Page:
by Ross Williams, COO
Published in UC Today, July 2020
A vast chunk of the global workforce now works from home, possibly for the long term, with many businesses saying they’re unlikely to point employees back to their office desks – at least not on a full-time basis.
Giants such as Facebook are leading the way, with company chief executive Mark Zuckerberg earlier this year saying the world’s largest social network would start “aggressively opening up remote hiring”, expecting around half its workforce to work remotely over the next five to 10 years.
Technology is the enabler, with apps and cloud services, such as Spaces, Webex, Zoom, Slack, Google, and many others providing workers with remote access and connectivity to people, tools, and networks to do their jobs.
The shift has been widely hailed as a success, obliterating lingering skepticism held by corporates regarding the likely hit to productivity when employees are left to their own ends. What’s more, many businesses switched to remote working without missing a beat, carrying on while their offices were closed.
Jack Dorsey, CEO of Twitter summed up the feeling when he said: “The past few months have proven we can make that work. So, if our employees are in a role and the situation enables them to work from home, and they want to continue to do so forever, we will make that happen.”
However, the realities of remote work may not be as glitch-free as reports suggest, with deep analysis of call quality revealing new vulnerabilities in unified communications (UC) systems when users work beyond the confines of private networks.
Analyzing data gathered from more than two billion calls conducted by our global community of clients, we zeroed in on call quality from March to May – the critical three months from the mainstream emergence of COVID-19 to escalated alert levels and lockdown.
During this remarkable period in history, our platform processed 32% more calls. Video calls in our user community grew from less than 1% to 8.2% of sessions as workers isolated themselves and clambered to retain the benefits of face-to-face communication.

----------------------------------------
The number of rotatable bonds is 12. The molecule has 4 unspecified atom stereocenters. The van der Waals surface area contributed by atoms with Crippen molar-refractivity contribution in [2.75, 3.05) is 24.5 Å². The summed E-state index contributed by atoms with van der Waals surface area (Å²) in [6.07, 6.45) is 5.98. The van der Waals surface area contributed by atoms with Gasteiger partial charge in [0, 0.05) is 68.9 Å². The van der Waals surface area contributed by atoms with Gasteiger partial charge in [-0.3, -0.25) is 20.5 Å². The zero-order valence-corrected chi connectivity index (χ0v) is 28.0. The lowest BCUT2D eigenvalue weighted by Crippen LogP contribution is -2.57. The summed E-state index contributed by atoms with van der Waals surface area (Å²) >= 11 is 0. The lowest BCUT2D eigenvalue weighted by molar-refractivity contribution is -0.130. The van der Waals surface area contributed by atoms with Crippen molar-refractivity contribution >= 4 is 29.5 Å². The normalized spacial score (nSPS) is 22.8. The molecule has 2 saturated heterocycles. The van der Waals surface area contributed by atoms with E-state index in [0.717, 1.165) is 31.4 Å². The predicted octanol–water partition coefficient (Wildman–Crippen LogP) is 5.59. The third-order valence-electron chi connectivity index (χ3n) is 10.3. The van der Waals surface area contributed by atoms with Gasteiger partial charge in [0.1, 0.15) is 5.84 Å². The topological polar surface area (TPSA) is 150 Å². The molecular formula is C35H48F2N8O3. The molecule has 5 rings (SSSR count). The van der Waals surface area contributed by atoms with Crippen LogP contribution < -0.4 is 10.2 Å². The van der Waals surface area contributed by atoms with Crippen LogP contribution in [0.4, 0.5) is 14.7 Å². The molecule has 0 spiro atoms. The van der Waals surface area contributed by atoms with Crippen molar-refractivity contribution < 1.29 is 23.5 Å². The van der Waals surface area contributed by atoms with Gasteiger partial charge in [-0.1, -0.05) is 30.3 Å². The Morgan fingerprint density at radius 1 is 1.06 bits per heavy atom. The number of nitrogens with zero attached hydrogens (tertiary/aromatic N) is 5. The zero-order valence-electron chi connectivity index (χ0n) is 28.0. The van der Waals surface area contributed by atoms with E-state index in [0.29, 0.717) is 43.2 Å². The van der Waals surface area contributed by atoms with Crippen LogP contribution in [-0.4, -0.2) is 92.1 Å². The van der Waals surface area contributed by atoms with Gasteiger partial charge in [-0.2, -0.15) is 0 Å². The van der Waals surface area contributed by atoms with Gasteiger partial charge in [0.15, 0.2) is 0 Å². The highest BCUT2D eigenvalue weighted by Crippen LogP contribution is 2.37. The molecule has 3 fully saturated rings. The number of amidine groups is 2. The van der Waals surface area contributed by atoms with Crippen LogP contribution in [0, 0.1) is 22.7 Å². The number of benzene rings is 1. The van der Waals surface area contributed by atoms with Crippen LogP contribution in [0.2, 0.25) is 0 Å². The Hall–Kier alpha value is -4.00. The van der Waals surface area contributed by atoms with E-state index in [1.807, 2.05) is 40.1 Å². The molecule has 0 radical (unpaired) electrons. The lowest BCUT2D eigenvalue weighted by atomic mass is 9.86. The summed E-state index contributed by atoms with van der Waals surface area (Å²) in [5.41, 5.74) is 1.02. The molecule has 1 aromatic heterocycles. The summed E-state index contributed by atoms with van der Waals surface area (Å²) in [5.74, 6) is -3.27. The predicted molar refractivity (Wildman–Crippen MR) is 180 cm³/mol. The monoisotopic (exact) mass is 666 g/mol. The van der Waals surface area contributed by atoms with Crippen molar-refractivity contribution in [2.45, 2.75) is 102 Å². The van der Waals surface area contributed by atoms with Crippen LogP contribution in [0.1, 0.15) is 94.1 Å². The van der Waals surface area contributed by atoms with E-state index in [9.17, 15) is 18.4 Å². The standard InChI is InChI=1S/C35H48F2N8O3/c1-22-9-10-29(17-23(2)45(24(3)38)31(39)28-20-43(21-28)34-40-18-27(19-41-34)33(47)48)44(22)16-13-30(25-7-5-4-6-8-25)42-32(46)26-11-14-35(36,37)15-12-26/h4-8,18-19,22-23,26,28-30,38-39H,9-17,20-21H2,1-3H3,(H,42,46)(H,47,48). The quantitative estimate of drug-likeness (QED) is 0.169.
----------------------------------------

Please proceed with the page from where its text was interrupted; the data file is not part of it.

As people and workplaces adjusted to working from home, call quality took a major hit. At its worst, quality disturbances impacting both customer and user experience were evident in 68% of voice sessions.
World worst call quality day was March 23. However, by mid-April the situation had turned around, with quality issues arising in just 3.4% of calls. The improvement corresponded with a growing appetite among our clients for data driven decision-making. Specifically, the number of reports used to guide configuration adjustments to compensate for remote working and the vagaries of public internet increased by almost 2,500%.
These developments demonstrated the ample scope to change configuration so that UC systems kept performing at their best.
For example, when contact centers tracked the quality of interactions at agent level, they were able to prioritize callers away from agents impacted by call quality issues. This move immediately minimized brand impact while UC teams worked on a more permanent fix.
We also saw how adjustments to agent selection algorithms enabled call centers to detour growing bottlenecks created by certain caller scenarios, preserving caller experience.
Further intelligence also illuminated the profound impact of choice of audio codec and how patterns of latency, jitter, and packet loss vary massively between home networks and ISP’s. Counter-intuitively, perhaps, codecs that use less bandwidth are often not the right answer.
If there’s one thing we should all agree about it is this: it is no longer acceptable to blame home Wi-Fi for inferior UC performance, shrug our shoulders and concede that nothing can be done to improve customer and user experience for remote workers.
There is a wealth of data available to pinpoint specific problems and steer configuration adjustments. You just need the right set of eyes to see the answers.
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